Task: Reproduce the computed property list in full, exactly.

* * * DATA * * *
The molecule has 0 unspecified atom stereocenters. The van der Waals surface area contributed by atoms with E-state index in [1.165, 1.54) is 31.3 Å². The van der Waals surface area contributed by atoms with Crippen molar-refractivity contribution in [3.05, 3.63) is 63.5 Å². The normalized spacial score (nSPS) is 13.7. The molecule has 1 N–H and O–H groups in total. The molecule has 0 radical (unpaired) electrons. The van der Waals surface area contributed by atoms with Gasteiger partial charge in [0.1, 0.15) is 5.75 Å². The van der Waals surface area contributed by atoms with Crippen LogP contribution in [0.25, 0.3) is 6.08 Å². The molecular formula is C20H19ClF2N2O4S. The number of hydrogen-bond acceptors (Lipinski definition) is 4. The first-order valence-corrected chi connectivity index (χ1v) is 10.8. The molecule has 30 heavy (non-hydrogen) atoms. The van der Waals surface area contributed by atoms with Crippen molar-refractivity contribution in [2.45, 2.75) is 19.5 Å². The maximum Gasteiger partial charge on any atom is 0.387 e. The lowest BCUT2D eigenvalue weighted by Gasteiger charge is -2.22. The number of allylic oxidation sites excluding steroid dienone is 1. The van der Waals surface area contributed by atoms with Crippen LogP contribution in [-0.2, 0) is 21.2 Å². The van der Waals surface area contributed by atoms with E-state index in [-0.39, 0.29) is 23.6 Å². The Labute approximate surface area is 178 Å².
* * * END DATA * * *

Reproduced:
The molecule has 0 unspecified atom stereocenters. The van der Waals surface area contributed by atoms with E-state index in [1.165, 1.54) is 31.3 Å². The van der Waals surface area contributed by atoms with Crippen molar-refractivity contribution in [3.05, 3.63) is 63.5 Å². The normalized spacial score (nSPS) is 13.7. The molecule has 1 N–H and O–H groups in total. The molecule has 0 radical (unpaired) electrons. The van der Waals surface area contributed by atoms with Gasteiger partial charge in [0.1, 0.15) is 5.75 Å². The van der Waals surface area contributed by atoms with Crippen LogP contribution in [0.25, 0.3) is 6.08 Å². The molecular formula is C20H19ClF2N2O4S. The number of hydrogen-bond acceptors (Lipinski definition) is 4. The first-order valence-corrected chi connectivity index (χ1v) is 10.8. The molecule has 30 heavy (non-hydrogen) atoms. The van der Waals surface area contributed by atoms with Crippen molar-refractivity contribution in [2.45, 2.75) is 19.5 Å². The maximum Gasteiger partial charge on any atom is 0.387 e. The lowest BCUT2D eigenvalue weighted by Gasteiger charge is -2.22. The number of allylic oxidation sites excluding steroid dienone is 1. The van der Waals surface area contributed by atoms with Crippen LogP contribution in [-0.2, 0) is 21.2 Å². The van der Waals surface area contributed by atoms with E-state index in [-0.39, 0.29) is 23.6 Å². The Labute approximate surface area is 178 Å².